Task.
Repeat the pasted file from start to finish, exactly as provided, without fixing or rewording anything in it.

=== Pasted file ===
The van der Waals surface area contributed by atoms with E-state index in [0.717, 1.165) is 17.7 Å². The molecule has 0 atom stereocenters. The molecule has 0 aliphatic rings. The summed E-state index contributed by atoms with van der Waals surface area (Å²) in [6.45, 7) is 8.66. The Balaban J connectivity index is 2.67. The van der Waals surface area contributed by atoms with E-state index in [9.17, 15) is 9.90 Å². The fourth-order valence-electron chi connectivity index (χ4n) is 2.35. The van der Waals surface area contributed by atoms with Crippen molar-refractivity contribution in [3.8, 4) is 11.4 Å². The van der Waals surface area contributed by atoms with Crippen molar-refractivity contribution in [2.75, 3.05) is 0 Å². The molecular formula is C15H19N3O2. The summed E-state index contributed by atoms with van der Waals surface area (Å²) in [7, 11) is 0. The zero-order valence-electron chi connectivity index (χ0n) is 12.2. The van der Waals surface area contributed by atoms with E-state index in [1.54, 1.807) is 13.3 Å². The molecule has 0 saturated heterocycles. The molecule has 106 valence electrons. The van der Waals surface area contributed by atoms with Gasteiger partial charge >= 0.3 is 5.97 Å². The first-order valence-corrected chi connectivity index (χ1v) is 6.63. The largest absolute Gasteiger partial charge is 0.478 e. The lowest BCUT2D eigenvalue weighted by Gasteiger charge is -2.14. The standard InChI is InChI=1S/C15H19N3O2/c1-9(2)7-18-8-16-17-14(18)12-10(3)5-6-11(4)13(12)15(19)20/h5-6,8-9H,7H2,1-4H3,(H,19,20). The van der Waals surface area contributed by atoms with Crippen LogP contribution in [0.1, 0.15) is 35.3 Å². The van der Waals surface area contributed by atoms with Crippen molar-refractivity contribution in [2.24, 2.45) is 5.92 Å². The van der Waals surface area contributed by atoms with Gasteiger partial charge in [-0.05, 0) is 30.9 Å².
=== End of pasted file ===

The van der Waals surface area contributed by atoms with E-state index in [0.717, 1.165) is 17.7 Å². The molecule has 0 atom stereocenters. The molecule has 0 aliphatic rings. The summed E-state index contributed by atoms with van der Waals surface area (Å²) in [6.45, 7) is 8.66. The Balaban J connectivity index is 2.67. The van der Waals surface area contributed by atoms with E-state index in [9.17, 15) is 9.90 Å². The fourth-order valence-electron chi connectivity index (χ4n) is 2.35. The van der Waals surface area contributed by atoms with Crippen molar-refractivity contribution in [3.8, 4) is 11.4 Å². The van der Waals surface area contributed by atoms with Crippen molar-refractivity contribution in [2.75, 3.05) is 0 Å². The molecular formula is C15H19N3O2. The summed E-state index contributed by atoms with van der Waals surface area (Å²) in [7, 11) is 0. The zero-order valence-electron chi connectivity index (χ0n) is 12.2. The van der Waals surface area contributed by atoms with E-state index in [1.54, 1.807) is 13.3 Å². The molecule has 0 saturated heterocycles. The molecule has 106 valence electrons. The van der Waals surface area contributed by atoms with Gasteiger partial charge >= 0.3 is 5.97 Å². The first-order valence-corrected chi connectivity index (χ1v) is 6.63. The largest absolute Gasteiger partial charge is 0.478 e. The lowest BCUT2D eigenvalue weighted by Gasteiger charge is -2.14. The standard InChI is InChI=1S/C15H19N3O2/c1-9(2)7-18-8-16-17-14(18)12-10(3)5-6-11(4)13(12)15(19)20/h5-6,8-9H,7H2,1-4H3,(H,19,20). The van der Waals surface area contributed by atoms with Crippen LogP contribution in [0.1, 0.15) is 35.3 Å². The van der Waals surface area contributed by atoms with Crippen molar-refractivity contribution in [2.24, 2.45) is 5.92 Å². The van der Waals surface area contributed by atoms with Gasteiger partial charge in [-0.05, 0) is 30.9 Å².